Caity Baser review – cartwheeling celebration of chatty, bratty girlhood

Caity Baser review – cartwheeling celebration of chatty, bratty girlhood

Of all the words to describe Caity Baser, shy would not be high on the list. On the opening night of her Still Learning tour (“my mixtape, which is number fucking seven in the charts by the way!”), the Southampton newcomer appears in silhouette behind a giant L plate, striking a pose as disembodied voices bemoan her attitude, her songwriting, the feeling that “she’s fit but can’t sing”. Tearing things down with a baseball bat, she steps out in a mesh top and frilly pantaloons, lurching headlong into I’m a Problem. Boasting of her “big dick energy”, it has her in full flight within seconds.

To the more conservative listener, everything about Baser’s music could be deemed a bit much – too loud, too crude, too young at 21 to really know what kind of artist she is. But over the course of an energetic hour (and the foresight to realise that her hits will sound even better with the backing of a live pop-punk band), she cheerleads and cartwheels her way through what is essentially a celebration of chatty, bratty girlhood, embracing the joys and messes along the way.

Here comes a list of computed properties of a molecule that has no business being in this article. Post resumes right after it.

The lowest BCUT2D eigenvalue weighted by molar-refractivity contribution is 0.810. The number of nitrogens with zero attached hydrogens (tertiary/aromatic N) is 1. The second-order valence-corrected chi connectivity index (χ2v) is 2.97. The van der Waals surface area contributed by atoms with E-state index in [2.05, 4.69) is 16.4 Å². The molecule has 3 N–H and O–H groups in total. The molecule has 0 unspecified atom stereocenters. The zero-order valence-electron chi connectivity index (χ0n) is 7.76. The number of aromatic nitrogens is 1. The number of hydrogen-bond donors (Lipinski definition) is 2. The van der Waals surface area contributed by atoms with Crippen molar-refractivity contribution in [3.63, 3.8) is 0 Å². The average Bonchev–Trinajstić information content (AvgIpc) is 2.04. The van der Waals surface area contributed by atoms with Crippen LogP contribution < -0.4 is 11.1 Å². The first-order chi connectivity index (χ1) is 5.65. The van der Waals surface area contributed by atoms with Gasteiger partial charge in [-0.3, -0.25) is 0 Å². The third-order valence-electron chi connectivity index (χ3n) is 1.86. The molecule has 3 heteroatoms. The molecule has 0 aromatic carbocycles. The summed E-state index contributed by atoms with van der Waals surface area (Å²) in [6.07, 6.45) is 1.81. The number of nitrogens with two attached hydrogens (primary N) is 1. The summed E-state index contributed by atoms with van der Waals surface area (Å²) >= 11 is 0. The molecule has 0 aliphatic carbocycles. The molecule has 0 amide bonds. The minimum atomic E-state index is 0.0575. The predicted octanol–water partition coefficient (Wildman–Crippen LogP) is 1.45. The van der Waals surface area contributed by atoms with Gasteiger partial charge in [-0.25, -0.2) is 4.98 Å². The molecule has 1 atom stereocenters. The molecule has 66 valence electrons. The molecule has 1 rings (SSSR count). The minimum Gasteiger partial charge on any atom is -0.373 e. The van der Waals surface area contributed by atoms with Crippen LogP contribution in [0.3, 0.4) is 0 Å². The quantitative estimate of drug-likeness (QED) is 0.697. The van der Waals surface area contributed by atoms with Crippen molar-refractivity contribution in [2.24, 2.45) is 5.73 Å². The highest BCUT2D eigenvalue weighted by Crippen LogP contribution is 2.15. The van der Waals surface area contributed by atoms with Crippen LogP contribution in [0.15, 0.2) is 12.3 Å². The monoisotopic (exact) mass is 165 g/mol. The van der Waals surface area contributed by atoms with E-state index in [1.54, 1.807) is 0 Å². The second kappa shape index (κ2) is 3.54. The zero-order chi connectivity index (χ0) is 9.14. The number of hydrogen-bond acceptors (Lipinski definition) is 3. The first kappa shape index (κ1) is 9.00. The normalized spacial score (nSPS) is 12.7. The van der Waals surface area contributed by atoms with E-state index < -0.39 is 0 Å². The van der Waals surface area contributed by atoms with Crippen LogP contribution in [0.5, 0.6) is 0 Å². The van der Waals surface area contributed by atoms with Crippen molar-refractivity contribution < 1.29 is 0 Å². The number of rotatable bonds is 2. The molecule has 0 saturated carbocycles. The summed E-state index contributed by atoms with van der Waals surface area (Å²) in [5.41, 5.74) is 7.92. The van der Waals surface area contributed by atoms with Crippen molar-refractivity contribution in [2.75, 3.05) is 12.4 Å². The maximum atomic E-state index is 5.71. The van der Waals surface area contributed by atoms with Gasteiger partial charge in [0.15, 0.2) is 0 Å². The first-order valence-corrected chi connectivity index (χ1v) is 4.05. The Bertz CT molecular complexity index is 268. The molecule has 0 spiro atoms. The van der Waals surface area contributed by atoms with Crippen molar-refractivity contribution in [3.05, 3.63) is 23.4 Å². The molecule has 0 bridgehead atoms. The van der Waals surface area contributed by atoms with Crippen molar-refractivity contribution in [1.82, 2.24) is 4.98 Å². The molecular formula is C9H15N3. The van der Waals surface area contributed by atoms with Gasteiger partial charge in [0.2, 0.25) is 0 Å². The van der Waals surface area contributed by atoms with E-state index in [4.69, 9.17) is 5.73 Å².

X&Y is reminiscent of Eliza Doolittle’s whistling noughties hit Skinny Genes, while Why Can’t I Have Two? (2468) is a playful menage a trois send-up that offers a cool side glance at gendered double standards: “Why should boys have all the fun? Not a slut, just a woman.” Revelling in the silliness of it all, she twerks against the stage rigging, doing gigantic gleeful thrusts to clarify that yes, she is singing about sex.

But she leans harder into her role as a sort of big sister to fans. Choose Me is introduced as an anthem of romantic self-worth, while Grow Up looks back on a painful fallout with friends with bittersweet acceptance. She starts it on a keyboard, but finds herself temporarily overcome by emotion, huffing into the mic as she tries to pull herself together: “I’m not a fucking pussy, c’mon man!” It doesn’t take her long to unseat herself and win it back, scatting and stomping like a woman freed.

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In Baser’s world, candour and comedy are both superpowers – the kind of relatable showgirl who would happily kick down the toilet door of the club bathroom if it meant raising a smile from the girl sat crying within. Baser may sing of emotional dysfunction, but early-career stardom has rarely looked this clear.